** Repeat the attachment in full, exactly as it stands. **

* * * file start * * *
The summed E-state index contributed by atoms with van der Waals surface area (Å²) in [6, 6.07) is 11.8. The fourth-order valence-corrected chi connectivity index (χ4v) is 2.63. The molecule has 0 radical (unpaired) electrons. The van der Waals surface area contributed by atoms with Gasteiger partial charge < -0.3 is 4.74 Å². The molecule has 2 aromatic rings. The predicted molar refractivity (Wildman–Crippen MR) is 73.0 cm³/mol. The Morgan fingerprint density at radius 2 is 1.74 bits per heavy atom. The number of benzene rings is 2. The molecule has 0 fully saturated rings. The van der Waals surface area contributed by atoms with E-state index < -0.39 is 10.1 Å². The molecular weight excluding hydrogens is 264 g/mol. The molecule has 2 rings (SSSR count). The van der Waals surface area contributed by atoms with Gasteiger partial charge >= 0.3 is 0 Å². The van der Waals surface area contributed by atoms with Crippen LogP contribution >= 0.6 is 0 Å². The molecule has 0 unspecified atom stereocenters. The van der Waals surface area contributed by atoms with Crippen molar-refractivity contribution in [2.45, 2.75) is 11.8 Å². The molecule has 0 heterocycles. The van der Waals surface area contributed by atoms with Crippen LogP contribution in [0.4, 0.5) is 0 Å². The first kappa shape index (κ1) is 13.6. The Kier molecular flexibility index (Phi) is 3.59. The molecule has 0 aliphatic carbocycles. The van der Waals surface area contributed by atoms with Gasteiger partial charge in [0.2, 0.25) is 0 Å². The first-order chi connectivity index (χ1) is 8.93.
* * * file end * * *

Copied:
The summed E-state index contributed by atoms with van der Waals surface area (Å²) in [6, 6.07) is 11.8. The fourth-order valence-corrected chi connectivity index (χ4v) is 2.63. The molecule has 0 radical (unpaired) electrons. The van der Waals surface area contributed by atoms with Gasteiger partial charge < -0.3 is 4.74 Å². The molecule has 2 aromatic rings. The predicted molar refractivity (Wildman–Crippen MR) is 73.0 cm³/mol. The Morgan fingerprint density at radius 2 is 1.74 bits per heavy atom. The number of benzene rings is 2. The molecule has 0 fully saturated rings. The van der Waals surface area contributed by atoms with E-state index < -0.39 is 10.1 Å². The molecular weight excluding hydrogens is 264 g/mol. The molecule has 2 rings (SSSR count). The van der Waals surface area contributed by atoms with Gasteiger partial charge >= 0.3 is 0 Å². The van der Waals surface area contributed by atoms with Crippen LogP contribution >= 0.6 is 0 Å². The molecule has 0 unspecified atom stereocenters. The van der Waals surface area contributed by atoms with Crippen molar-refractivity contribution in [2.45, 2.75) is 11.8 Å². The molecule has 0 heterocycles. The van der Waals surface area contributed by atoms with Crippen LogP contribution in [0.4, 0.5) is 0 Å². The first kappa shape index (κ1) is 13.6. The Kier molecular flexibility index (Phi) is 3.59. The molecule has 0 aliphatic carbocycles. The van der Waals surface area contributed by atoms with Gasteiger partial charge in [0.2, 0.25) is 0 Å². The first-order chi connectivity index (χ1) is 8.93.